Gastric adenocarcinoma is one of the most common human solid tumors worldwide. In the United States, approximately 25,000 people are diagnosed annually with gastric adenocarcinoma. We see approximately 300 patients with newly diagnosed gastric cancer yearly at M. D. Anderson.
The symptoms related to gastric cancer are typically vague and longstanding in many patients. Thus, advanced-stage disease is diagnosed in a significant proportion of patients. Esophagogastroduodenoscopy is considered the standard of care in the evaluation of patients with new or worsening symptoms of epigastric pain, gastroesophageal reflux, early satiety, or unremitting nausea and vomiting. A Clo test is performed on gastric aspirates to determine the presence of Helicobacter pylori infection. Any suspicious mass lesion, areas of inflammation, or edges of ulcers are biopsied to assess for the presence of malignant disease.
The history obtained from a new gastric cancer patient includes symptoms, risk factors, and family history. During the physical examination, evidence of advanced-stage disease can be found in the form of a palpable epigastric mass or a nodule located in the periumbilical region (Sister Mary Joseph's node) or supraclavicular region (Virchow's node) or on digital rectal examination (Blummer's shelf). Lymphatic regions in the neck, supraclavicular, and infraclavicular regions are thoroughly examined, and suspicious lymph nodes are biopsied by fine-needle aspiration.
At M. D. Anderson, the diagnostic evaluation includes initial laboratory tests, including a complete blood cell count (CBC), liver function studies, and measurement of serum electrolytes. Baseline serum tumor markers, carcinoembryonic antigen and carcinoma antigen 125, are measured and then followed serially during treatment and follow-up. Standard 2-view chest radiographs are evaluated for the presence of pulmonary metastasis. Chest computed tomography (CT) is performed only in patients with abnormal results on standard chest radiography or with gastroesophageal junction tumors to assess extent of disease. Helical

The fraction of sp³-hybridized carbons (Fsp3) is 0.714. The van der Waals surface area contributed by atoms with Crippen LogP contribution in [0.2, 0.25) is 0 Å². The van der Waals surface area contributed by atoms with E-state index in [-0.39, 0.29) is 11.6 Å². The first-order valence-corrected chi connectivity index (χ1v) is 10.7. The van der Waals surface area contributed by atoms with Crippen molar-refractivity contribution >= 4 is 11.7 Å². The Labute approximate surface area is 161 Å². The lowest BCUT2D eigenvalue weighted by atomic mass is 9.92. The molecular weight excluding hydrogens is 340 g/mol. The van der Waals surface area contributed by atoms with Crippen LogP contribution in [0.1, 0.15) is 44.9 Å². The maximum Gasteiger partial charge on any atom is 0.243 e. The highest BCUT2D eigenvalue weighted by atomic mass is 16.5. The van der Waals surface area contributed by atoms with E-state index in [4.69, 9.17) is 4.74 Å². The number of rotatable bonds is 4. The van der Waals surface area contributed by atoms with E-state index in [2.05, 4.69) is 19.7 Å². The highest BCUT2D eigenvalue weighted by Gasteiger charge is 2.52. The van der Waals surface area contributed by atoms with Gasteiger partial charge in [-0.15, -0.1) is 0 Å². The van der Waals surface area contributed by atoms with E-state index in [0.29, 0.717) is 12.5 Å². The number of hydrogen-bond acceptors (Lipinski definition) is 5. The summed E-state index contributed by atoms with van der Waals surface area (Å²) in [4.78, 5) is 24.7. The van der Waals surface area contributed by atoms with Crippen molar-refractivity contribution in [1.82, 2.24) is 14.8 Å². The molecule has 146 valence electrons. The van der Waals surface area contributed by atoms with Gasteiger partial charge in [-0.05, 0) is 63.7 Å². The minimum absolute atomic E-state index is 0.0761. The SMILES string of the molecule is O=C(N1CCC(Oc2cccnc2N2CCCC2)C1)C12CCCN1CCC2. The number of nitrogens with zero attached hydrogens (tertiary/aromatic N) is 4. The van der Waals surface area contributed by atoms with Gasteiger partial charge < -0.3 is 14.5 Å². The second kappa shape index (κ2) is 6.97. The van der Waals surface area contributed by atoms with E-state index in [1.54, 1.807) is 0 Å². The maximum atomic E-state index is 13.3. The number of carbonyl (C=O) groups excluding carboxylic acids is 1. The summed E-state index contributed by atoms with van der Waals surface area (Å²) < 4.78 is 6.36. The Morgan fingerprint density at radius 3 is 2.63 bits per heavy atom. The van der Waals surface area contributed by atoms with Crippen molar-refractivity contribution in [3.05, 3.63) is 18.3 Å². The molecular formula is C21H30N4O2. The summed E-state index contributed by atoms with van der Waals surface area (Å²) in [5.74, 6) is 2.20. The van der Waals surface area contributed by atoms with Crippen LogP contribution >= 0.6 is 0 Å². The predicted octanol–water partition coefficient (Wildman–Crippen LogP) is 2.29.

CT of the abdomen and pelvis is performed in all patients to evaluate the stomach, regional lymph nodes, liver, and peritoneal cavity.
Esophagogastroduodenoscopy with endoscopic ultrasonography (EUS) is now a routine component of our staging in new patients with gastric cancer. At M. D. Anderson, we follow the American Joint Committee on Cancer (AJCC) staging guidelines (Table 1-1). EUS is extremely useful in determining the T classification of the tumor and may be helpful in assessing the presence of regional lymph node metastases. State-of-the-art EUS endoscopes are equipped with biopsy channels that can be used to perform needle aspiration biopsies of the stomach wall or of lymph nodes adjacent to the stomach.
Subclinical peritoneal spread (carcinomatosis) of gastric adenocar-cinoma may not be diagnosed by high-quality CT or EUS. Because of this limitation, surgeons at M. D. Anderson routinely employ staging laparo-scopic evaluation in patients with potentially resectable gastric carcinoma. Staging laparoscopy is generally the final staging procedure in gastric cancer patients who are thought to be surgical candidates with stage II or III disease. A finding of peritoneal carcinomatosis diagnoses stage IV disease, and the patient is considered for systemic rather than surgical therapy.
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